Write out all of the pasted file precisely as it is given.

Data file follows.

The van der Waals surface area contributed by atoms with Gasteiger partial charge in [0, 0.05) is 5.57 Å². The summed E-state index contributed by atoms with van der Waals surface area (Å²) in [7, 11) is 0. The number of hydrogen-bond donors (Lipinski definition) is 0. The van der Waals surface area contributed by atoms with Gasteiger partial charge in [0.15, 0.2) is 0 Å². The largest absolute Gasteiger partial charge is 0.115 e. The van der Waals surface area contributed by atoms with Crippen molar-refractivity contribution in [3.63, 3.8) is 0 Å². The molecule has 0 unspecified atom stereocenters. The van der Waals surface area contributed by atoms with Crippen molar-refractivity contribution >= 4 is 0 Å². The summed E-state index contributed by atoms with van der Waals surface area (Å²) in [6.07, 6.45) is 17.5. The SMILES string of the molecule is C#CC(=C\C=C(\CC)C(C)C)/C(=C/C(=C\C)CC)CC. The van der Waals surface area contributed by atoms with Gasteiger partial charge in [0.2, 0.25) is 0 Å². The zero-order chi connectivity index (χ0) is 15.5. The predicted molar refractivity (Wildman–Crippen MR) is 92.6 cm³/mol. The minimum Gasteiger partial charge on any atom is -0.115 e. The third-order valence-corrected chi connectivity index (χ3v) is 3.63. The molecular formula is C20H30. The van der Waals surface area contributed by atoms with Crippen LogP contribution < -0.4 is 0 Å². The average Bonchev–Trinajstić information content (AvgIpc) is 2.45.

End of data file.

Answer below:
The van der Waals surface area contributed by atoms with Gasteiger partial charge in [0, 0.05) is 5.57 Å². The summed E-state index contributed by atoms with van der Waals surface area (Å²) in [7, 11) is 0. The number of hydrogen-bond donors (Lipinski definition) is 0. The van der Waals surface area contributed by atoms with Gasteiger partial charge in [0.15, 0.2) is 0 Å². The largest absolute Gasteiger partial charge is 0.115 e. The van der Waals surface area contributed by atoms with Crippen molar-refractivity contribution in [3.63, 3.8) is 0 Å². The molecule has 0 unspecified atom stereocenters. The van der Waals surface area contributed by atoms with Crippen molar-refractivity contribution >= 4 is 0 Å². The summed E-state index contributed by atoms with van der Waals surface area (Å²) in [6.07, 6.45) is 17.5. The SMILES string of the molecule is C#CC(=C\C=C(\CC)C(C)C)/C(=C/C(=C\C)CC)CC. The van der Waals surface area contributed by atoms with Gasteiger partial charge in [0.2, 0.25) is 0 Å². The zero-order chi connectivity index (χ0) is 15.5. The predicted molar refractivity (Wildman–Crippen MR) is 92.6 cm³/mol. The minimum Gasteiger partial charge on any atom is -0.115 e. The third-order valence-corrected chi connectivity index (χ3v) is 3.63. The molecular formula is C20H30. The van der Waals surface area contributed by atoms with Crippen LogP contribution < -0.4 is 0 Å². The average Bonchev–Trinajstić information content (AvgIpc) is 2.45.